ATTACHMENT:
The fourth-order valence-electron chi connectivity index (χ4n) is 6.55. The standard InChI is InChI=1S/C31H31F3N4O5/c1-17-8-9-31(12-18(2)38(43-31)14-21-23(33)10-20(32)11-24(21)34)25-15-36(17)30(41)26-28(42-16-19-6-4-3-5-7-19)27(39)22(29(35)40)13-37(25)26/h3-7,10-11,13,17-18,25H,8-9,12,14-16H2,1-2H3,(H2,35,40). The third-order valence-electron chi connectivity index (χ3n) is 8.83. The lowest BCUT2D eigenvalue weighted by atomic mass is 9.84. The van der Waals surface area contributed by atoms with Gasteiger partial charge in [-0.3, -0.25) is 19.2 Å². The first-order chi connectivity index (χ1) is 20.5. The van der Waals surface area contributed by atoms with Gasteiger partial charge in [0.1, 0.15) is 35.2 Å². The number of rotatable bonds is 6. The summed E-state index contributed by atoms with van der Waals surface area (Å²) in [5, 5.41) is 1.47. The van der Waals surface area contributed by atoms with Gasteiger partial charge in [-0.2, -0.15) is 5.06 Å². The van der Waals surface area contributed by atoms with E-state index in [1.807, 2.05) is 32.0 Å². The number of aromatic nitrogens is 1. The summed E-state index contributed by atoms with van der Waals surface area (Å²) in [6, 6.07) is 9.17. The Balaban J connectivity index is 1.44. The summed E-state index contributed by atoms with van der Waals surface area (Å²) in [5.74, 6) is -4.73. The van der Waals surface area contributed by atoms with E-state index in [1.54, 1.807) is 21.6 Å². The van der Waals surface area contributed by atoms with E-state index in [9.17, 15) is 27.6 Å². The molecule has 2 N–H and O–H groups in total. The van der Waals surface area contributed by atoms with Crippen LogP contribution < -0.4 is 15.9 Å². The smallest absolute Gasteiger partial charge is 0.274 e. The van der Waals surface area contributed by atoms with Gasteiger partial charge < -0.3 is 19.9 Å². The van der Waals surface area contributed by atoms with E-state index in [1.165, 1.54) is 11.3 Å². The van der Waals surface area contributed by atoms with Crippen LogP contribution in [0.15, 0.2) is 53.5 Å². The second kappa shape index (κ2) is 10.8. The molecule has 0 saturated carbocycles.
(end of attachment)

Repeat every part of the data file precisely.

The fourth-order valence-electron chi connectivity index (χ4n) is 6.55. The standard InChI is InChI=1S/C31H31F3N4O5/c1-17-8-9-31(12-18(2)38(43-31)14-21-23(33)10-20(32)11-24(21)34)25-15-36(17)30(41)26-28(42-16-19-6-4-3-5-7-19)27(39)22(29(35)40)13-37(25)26/h3-7,10-11,13,17-18,25H,8-9,12,14-16H2,1-2H3,(H2,35,40). The third-order valence-electron chi connectivity index (χ3n) is 8.83. The lowest BCUT2D eigenvalue weighted by atomic mass is 9.84. The van der Waals surface area contributed by atoms with Gasteiger partial charge in [-0.3, -0.25) is 19.2 Å². The first-order chi connectivity index (χ1) is 20.5. The van der Waals surface area contributed by atoms with Gasteiger partial charge in [0.1, 0.15) is 35.2 Å². The number of rotatable bonds is 6. The summed E-state index contributed by atoms with van der Waals surface area (Å²) in [5, 5.41) is 1.47. The van der Waals surface area contributed by atoms with Gasteiger partial charge in [-0.2, -0.15) is 5.06 Å². The van der Waals surface area contributed by atoms with E-state index in [1.807, 2.05) is 32.0 Å². The number of aromatic nitrogens is 1. The summed E-state index contributed by atoms with van der Waals surface area (Å²) in [6, 6.07) is 9.17. The Balaban J connectivity index is 1.44. The summed E-state index contributed by atoms with van der Waals surface area (Å²) in [5.74, 6) is -4.73. The van der Waals surface area contributed by atoms with E-state index in [1.54, 1.807) is 21.6 Å². The van der Waals surface area contributed by atoms with E-state index in [9.17, 15) is 27.6 Å². The molecule has 2 N–H and O–H groups in total. The van der Waals surface area contributed by atoms with Crippen LogP contribution < -0.4 is 15.9 Å². The smallest absolute Gasteiger partial charge is 0.274 e. The van der Waals surface area contributed by atoms with Gasteiger partial charge < -0.3 is 19.9 Å². The van der Waals surface area contributed by atoms with E-state index in [1.165, 1.54) is 11.3 Å². The van der Waals surface area contributed by atoms with Crippen LogP contribution in [0.15, 0.2) is 53.5 Å². The second kappa shape index (κ2) is 10.8. The molecule has 0 saturated carbocycles.